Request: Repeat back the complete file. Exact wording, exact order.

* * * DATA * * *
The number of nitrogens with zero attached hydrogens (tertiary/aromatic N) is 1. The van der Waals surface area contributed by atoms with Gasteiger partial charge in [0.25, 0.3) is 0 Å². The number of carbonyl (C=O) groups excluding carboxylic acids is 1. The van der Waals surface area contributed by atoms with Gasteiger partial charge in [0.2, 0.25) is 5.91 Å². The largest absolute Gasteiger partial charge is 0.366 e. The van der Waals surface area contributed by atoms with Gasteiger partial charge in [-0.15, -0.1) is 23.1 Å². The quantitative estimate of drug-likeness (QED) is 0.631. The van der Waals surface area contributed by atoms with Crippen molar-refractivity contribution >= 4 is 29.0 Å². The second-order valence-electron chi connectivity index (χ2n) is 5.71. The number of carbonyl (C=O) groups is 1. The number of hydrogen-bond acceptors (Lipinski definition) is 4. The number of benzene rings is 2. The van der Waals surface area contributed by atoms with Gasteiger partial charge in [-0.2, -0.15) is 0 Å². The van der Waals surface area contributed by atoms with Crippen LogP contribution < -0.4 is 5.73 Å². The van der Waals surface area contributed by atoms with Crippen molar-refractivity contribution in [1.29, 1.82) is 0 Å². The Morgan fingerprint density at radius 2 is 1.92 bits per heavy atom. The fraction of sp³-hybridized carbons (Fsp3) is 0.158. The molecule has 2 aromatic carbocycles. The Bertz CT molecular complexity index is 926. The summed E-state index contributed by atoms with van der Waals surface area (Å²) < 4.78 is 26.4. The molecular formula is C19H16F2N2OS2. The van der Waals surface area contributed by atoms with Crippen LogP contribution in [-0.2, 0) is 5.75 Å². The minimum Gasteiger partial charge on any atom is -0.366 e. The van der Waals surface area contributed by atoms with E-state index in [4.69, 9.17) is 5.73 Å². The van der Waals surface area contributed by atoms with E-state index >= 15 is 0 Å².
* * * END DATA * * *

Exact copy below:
The number of nitrogens with zero attached hydrogens (tertiary/aromatic N) is 1. The van der Waals surface area contributed by atoms with Gasteiger partial charge in [0.25, 0.3) is 0 Å². The number of carbonyl (C=O) groups excluding carboxylic acids is 1. The van der Waals surface area contributed by atoms with Gasteiger partial charge in [0.2, 0.25) is 5.91 Å². The largest absolute Gasteiger partial charge is 0.366 e. The van der Waals surface area contributed by atoms with Gasteiger partial charge in [-0.15, -0.1) is 23.1 Å². The quantitative estimate of drug-likeness (QED) is 0.631. The van der Waals surface area contributed by atoms with Crippen molar-refractivity contribution >= 4 is 29.0 Å². The second-order valence-electron chi connectivity index (χ2n) is 5.71. The number of carbonyl (C=O) groups is 1. The number of hydrogen-bond acceptors (Lipinski definition) is 4. The number of benzene rings is 2. The van der Waals surface area contributed by atoms with Gasteiger partial charge in [-0.2, -0.15) is 0 Å². The van der Waals surface area contributed by atoms with Crippen LogP contribution < -0.4 is 5.73 Å². The van der Waals surface area contributed by atoms with Crippen molar-refractivity contribution in [1.29, 1.82) is 0 Å². The Morgan fingerprint density at radius 2 is 1.92 bits per heavy atom. The fraction of sp³-hybridized carbons (Fsp3) is 0.158. The molecule has 2 aromatic carbocycles. The Bertz CT molecular complexity index is 926. The summed E-state index contributed by atoms with van der Waals surface area (Å²) < 4.78 is 26.4. The molecular formula is C19H16F2N2OS2. The van der Waals surface area contributed by atoms with Crippen LogP contribution in [-0.2, 0) is 5.75 Å². The minimum Gasteiger partial charge on any atom is -0.366 e. The van der Waals surface area contributed by atoms with E-state index in [4.69, 9.17) is 5.73 Å². The van der Waals surface area contributed by atoms with E-state index >= 15 is 0 Å².